Study Investigates Patient-Reported Outcomes in Scleroderma Lung Disease
Patients with systemic sclerosis‐related interstitial lung disease (SSc‐ILD) experience improvements in their health-related quality of life and report positive outcomes following treatment with mycophenolate mofetil (MMF) or cyclophosphamide (CYC), according to results of the Scleroderma Lung Study (SLS) II.
This study was a randomized controlled trial to evaluate the safety and efficacy of MMF and CYC, conducted over a 2-year period. For the SLS II, the researchers randomly assigned 142 patients into 2 groups: 72 participants received oral CYC for 1 year followed by 1 year of placebo while 69 received MMF.
The primary end point for the SLS II was the percentage improvement in forced vital capacity (FVC), measured quarterly over the study period. Both groups experienced significant improvement in FCV during the study.
The researchers also examined whether and how patient-reported outcomes (PROs) changed in response to the therapeutic agents and whether changes in the FVC%‐predicted in SLS II correlated to changes in PROs. They also looked for correlations between PROs and SSc‐ILD disease severity.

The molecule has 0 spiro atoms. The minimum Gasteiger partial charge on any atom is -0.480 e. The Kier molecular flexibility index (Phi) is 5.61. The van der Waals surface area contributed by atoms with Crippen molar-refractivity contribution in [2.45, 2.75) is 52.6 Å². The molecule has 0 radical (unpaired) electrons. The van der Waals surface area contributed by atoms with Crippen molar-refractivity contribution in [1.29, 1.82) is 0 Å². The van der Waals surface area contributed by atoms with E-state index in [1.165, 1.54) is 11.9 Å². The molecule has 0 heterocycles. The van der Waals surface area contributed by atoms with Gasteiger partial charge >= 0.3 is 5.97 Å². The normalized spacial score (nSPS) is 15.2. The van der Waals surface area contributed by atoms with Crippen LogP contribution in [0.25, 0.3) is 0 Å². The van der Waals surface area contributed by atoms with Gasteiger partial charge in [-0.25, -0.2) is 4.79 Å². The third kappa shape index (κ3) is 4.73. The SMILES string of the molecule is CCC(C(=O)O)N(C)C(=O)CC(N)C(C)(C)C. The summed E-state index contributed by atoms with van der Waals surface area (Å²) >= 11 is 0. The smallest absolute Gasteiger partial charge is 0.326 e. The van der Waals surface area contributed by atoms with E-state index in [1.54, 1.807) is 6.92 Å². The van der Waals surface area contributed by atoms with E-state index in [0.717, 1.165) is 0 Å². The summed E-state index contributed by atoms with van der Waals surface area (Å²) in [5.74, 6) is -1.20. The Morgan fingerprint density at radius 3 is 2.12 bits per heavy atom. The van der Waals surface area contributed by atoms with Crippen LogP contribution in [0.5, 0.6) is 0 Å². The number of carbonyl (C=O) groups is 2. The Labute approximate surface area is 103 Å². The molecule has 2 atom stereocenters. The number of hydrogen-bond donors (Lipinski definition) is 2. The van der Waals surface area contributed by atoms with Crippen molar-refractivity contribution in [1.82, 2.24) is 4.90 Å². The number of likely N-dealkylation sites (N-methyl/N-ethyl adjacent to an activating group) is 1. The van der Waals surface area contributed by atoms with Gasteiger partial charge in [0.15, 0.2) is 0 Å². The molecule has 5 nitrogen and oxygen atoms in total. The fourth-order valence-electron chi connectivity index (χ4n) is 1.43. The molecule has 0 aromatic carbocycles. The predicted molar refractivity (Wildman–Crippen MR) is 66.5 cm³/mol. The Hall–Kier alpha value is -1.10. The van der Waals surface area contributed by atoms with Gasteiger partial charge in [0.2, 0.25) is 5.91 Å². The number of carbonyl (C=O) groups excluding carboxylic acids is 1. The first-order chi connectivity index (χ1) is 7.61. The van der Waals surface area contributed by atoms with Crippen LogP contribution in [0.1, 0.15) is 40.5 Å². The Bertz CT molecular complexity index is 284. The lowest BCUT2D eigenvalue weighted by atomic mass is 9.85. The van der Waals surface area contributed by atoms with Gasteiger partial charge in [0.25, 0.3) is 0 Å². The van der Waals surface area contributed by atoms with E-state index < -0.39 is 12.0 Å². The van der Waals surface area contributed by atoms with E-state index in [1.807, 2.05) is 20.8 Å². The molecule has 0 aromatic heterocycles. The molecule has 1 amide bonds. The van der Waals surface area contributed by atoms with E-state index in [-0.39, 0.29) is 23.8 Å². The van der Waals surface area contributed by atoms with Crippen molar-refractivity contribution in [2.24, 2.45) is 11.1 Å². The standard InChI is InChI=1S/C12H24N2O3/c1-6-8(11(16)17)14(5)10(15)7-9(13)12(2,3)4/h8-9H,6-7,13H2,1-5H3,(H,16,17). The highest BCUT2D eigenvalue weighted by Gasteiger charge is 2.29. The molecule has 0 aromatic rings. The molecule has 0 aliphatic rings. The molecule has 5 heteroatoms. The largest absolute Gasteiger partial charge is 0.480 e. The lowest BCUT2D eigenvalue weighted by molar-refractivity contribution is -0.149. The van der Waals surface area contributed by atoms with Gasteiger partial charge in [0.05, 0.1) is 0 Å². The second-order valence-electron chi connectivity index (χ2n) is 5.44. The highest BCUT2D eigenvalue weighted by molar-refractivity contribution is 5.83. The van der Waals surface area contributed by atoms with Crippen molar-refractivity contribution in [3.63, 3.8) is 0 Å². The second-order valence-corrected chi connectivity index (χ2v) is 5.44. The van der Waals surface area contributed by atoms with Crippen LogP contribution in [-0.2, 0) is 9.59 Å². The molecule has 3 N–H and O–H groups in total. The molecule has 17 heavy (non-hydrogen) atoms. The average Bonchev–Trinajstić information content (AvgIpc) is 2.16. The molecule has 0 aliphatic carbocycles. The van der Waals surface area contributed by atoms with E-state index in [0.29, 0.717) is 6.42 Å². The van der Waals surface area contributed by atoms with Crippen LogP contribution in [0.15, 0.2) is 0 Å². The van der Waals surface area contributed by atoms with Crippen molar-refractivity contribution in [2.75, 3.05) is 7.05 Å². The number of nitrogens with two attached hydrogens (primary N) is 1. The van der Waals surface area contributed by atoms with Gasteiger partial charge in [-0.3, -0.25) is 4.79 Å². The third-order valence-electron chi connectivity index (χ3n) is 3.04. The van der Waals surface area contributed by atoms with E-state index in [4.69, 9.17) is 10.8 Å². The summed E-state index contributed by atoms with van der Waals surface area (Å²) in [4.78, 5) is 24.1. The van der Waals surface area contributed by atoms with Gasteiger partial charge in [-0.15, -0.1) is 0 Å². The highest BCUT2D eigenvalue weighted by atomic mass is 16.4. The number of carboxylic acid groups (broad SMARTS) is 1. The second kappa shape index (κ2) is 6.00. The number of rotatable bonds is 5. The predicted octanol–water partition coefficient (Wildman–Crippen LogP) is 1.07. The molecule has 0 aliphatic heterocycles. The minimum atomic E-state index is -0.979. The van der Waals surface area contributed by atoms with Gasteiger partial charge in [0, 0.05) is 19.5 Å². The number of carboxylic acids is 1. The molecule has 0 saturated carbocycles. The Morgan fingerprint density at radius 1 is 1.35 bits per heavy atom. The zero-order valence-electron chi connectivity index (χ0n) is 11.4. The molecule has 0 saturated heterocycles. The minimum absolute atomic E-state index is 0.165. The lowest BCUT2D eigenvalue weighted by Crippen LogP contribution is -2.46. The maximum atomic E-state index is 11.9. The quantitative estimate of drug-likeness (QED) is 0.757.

Participants reported improvements in several outcomes, regardless of whether they had received CYC or MMF. The researchers found significant improvement in both treatment cohorts in the scores on the Transitional Dyspnea Index (TDI) and St. George’s Respiratory Questionnaire (SGRQ) during the study period.
Results showed that 29% of participants receiving CYC therapy and 24% of those receiving MMF therapy met or exceeded the minimally clinical important difference estimates for TDI. Moreover, 28% of participants receiving CYC therapy and 25% of those receiving MMF therapy met or exceeded the minimally clinical important difference estimates for SGRQ.
In addition, baseline FVC%‐predicted was not associated with baseline TDI or SGRQ scores, but “improvements in FVC%‐predicted were weakly associated with improvements in [TDI] and SGRQ scores,” the researchers noted.
“Treatment with CYC and MMF improved overall health‐related quality of life in patients with SSc‐ILD,” the researchers concluded. “The relationship between PRO measures and the FVC was relatively weak, suggesting that PROs provide complementary information about treatment efficacy not captured by changes in the FVC alone in this patient population.”
Volkmann ER, Tashkin DP, LeClair H, et al. Treatment with mycophenolate and cyclophosphamide leads to clinically meaningful improvements in patient‐reported outcomes in scleroderma lung disease: results of Scleroderma Lung Study II. ACR Open Rheumatol. Published online May 20, 2020. https://doi.org/10.1002/acr2.11125